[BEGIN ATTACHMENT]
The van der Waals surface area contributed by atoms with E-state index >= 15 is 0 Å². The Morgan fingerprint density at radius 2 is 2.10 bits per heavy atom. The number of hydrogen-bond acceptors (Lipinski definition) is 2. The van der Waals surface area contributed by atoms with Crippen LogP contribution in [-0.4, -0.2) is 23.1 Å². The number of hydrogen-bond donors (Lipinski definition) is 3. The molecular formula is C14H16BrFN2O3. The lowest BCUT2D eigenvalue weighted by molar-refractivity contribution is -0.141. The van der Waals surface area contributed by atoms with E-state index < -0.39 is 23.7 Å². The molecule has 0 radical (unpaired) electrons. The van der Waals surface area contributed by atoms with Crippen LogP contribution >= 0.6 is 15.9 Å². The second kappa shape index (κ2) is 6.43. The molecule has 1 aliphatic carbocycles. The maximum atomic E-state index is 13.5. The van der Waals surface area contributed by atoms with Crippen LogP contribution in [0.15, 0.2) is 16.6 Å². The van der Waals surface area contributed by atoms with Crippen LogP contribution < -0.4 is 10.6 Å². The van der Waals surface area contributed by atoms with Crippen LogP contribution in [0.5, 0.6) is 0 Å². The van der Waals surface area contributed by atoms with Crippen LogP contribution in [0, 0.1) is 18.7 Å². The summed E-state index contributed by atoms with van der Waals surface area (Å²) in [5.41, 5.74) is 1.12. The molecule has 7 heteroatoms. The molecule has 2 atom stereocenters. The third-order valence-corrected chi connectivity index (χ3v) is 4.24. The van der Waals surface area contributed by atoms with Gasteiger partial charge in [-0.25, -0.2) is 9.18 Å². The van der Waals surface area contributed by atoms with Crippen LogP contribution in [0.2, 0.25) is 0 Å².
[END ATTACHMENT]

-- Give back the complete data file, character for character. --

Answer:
The van der Waals surface area contributed by atoms with E-state index >= 15 is 0 Å². The Morgan fingerprint density at radius 2 is 2.10 bits per heavy atom. The number of hydrogen-bond acceptors (Lipinski definition) is 2. The van der Waals surface area contributed by atoms with Crippen LogP contribution in [-0.4, -0.2) is 23.1 Å². The number of hydrogen-bond donors (Lipinski definition) is 3. The molecular formula is C14H16BrFN2O3. The lowest BCUT2D eigenvalue weighted by molar-refractivity contribution is -0.141. The van der Waals surface area contributed by atoms with E-state index < -0.39 is 23.7 Å². The molecule has 0 radical (unpaired) electrons. The van der Waals surface area contributed by atoms with Crippen LogP contribution >= 0.6 is 15.9 Å². The second kappa shape index (κ2) is 6.43. The molecule has 1 aliphatic carbocycles. The maximum atomic E-state index is 13.5. The van der Waals surface area contributed by atoms with Crippen LogP contribution in [0.15, 0.2) is 16.6 Å². The van der Waals surface area contributed by atoms with Crippen LogP contribution < -0.4 is 10.6 Å². The van der Waals surface area contributed by atoms with Crippen LogP contribution in [0.5, 0.6) is 0 Å². The van der Waals surface area contributed by atoms with Crippen LogP contribution in [0, 0.1) is 18.7 Å². The summed E-state index contributed by atoms with van der Waals surface area (Å²) in [5.41, 5.74) is 1.12. The molecule has 7 heteroatoms. The molecule has 2 atom stereocenters. The third-order valence-corrected chi connectivity index (χ3v) is 4.24. The van der Waals surface area contributed by atoms with Gasteiger partial charge in [-0.25, -0.2) is 9.18 Å². The van der Waals surface area contributed by atoms with Crippen LogP contribution in [0.2, 0.25) is 0 Å².